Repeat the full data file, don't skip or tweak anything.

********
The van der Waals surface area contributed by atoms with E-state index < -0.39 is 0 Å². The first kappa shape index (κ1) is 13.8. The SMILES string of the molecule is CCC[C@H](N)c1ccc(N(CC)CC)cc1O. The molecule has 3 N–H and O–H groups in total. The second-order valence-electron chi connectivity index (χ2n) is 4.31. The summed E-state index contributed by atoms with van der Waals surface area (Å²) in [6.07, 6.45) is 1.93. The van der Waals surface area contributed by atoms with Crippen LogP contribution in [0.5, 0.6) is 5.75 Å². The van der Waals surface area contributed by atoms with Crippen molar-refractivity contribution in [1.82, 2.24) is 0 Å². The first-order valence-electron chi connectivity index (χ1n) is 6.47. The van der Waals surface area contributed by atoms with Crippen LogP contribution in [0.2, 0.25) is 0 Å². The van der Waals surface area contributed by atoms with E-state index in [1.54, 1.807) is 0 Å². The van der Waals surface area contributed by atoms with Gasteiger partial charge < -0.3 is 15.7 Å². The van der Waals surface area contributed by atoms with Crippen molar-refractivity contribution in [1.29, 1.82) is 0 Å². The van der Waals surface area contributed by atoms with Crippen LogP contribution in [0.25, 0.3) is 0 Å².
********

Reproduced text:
The van der Waals surface area contributed by atoms with E-state index < -0.39 is 0 Å². The first kappa shape index (κ1) is 13.8. The SMILES string of the molecule is CCC[C@H](N)c1ccc(N(CC)CC)cc1O. The molecule has 3 N–H and O–H groups in total. The second-order valence-electron chi connectivity index (χ2n) is 4.31. The summed E-state index contributed by atoms with van der Waals surface area (Å²) in [6.07, 6.45) is 1.93. The van der Waals surface area contributed by atoms with Crippen LogP contribution in [0.5, 0.6) is 5.75 Å². The van der Waals surface area contributed by atoms with Crippen molar-refractivity contribution in [1.82, 2.24) is 0 Å². The first-order valence-electron chi connectivity index (χ1n) is 6.47. The van der Waals surface area contributed by atoms with Crippen LogP contribution in [0.2, 0.25) is 0 Å². The van der Waals surface area contributed by atoms with E-state index in [1.54, 1.807) is 0 Å². The van der Waals surface area contributed by atoms with Gasteiger partial charge < -0.3 is 15.7 Å². The van der Waals surface area contributed by atoms with Crippen molar-refractivity contribution in [1.29, 1.82) is 0 Å². The van der Waals surface area contributed by atoms with Crippen LogP contribution in [0.25, 0.3) is 0 Å².